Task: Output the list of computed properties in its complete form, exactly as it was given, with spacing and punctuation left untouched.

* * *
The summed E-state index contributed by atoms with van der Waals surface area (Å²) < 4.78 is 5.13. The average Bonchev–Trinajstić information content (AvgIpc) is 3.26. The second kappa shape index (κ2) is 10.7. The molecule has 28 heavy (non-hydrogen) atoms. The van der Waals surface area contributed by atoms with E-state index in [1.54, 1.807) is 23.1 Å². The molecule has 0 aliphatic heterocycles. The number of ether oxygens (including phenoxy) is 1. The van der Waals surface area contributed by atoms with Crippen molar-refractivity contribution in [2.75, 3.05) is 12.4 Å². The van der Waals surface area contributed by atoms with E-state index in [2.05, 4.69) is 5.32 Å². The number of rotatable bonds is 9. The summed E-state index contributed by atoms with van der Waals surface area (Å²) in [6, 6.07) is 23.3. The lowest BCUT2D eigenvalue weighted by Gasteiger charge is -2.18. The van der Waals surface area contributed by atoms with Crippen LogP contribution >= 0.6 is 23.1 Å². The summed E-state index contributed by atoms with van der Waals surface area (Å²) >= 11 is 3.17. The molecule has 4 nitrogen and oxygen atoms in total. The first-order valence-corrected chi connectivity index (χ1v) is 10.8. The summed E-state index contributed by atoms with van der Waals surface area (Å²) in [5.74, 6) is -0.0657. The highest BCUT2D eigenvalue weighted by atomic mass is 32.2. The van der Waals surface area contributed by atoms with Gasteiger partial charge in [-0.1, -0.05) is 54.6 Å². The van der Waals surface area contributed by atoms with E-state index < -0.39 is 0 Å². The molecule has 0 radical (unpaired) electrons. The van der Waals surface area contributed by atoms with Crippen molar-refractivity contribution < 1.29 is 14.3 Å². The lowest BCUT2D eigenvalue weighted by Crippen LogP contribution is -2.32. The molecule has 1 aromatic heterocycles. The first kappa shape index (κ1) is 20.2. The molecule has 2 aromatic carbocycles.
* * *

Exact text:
The summed E-state index contributed by atoms with van der Waals surface area (Å²) < 4.78 is 5.13. The average Bonchev–Trinajstić information content (AvgIpc) is 3.26. The second kappa shape index (κ2) is 10.7. The molecule has 28 heavy (non-hydrogen) atoms. The van der Waals surface area contributed by atoms with E-state index in [1.54, 1.807) is 23.1 Å². The molecule has 0 aliphatic heterocycles. The number of ether oxygens (including phenoxy) is 1. The van der Waals surface area contributed by atoms with Crippen molar-refractivity contribution in [2.75, 3.05) is 12.4 Å². The van der Waals surface area contributed by atoms with E-state index in [2.05, 4.69) is 5.32 Å². The number of rotatable bonds is 9. The summed E-state index contributed by atoms with van der Waals surface area (Å²) in [6, 6.07) is 23.3. The lowest BCUT2D eigenvalue weighted by Gasteiger charge is -2.18. The van der Waals surface area contributed by atoms with Crippen LogP contribution >= 0.6 is 23.1 Å². The summed E-state index contributed by atoms with van der Waals surface area (Å²) >= 11 is 3.17. The molecule has 4 nitrogen and oxygen atoms in total. The first-order valence-corrected chi connectivity index (χ1v) is 10.8. The summed E-state index contributed by atoms with van der Waals surface area (Å²) in [5.74, 6) is -0.0657. The highest BCUT2D eigenvalue weighted by atomic mass is 32.2. The van der Waals surface area contributed by atoms with Gasteiger partial charge in [-0.1, -0.05) is 54.6 Å². The van der Waals surface area contributed by atoms with E-state index < -0.39 is 0 Å². The molecule has 0 radical (unpaired) electrons. The van der Waals surface area contributed by atoms with Crippen molar-refractivity contribution < 1.29 is 14.3 Å². The lowest BCUT2D eigenvalue weighted by Crippen LogP contribution is -2.32. The molecule has 1 aromatic heterocycles. The first kappa shape index (κ1) is 20.2. The molecule has 2 aromatic carbocycles.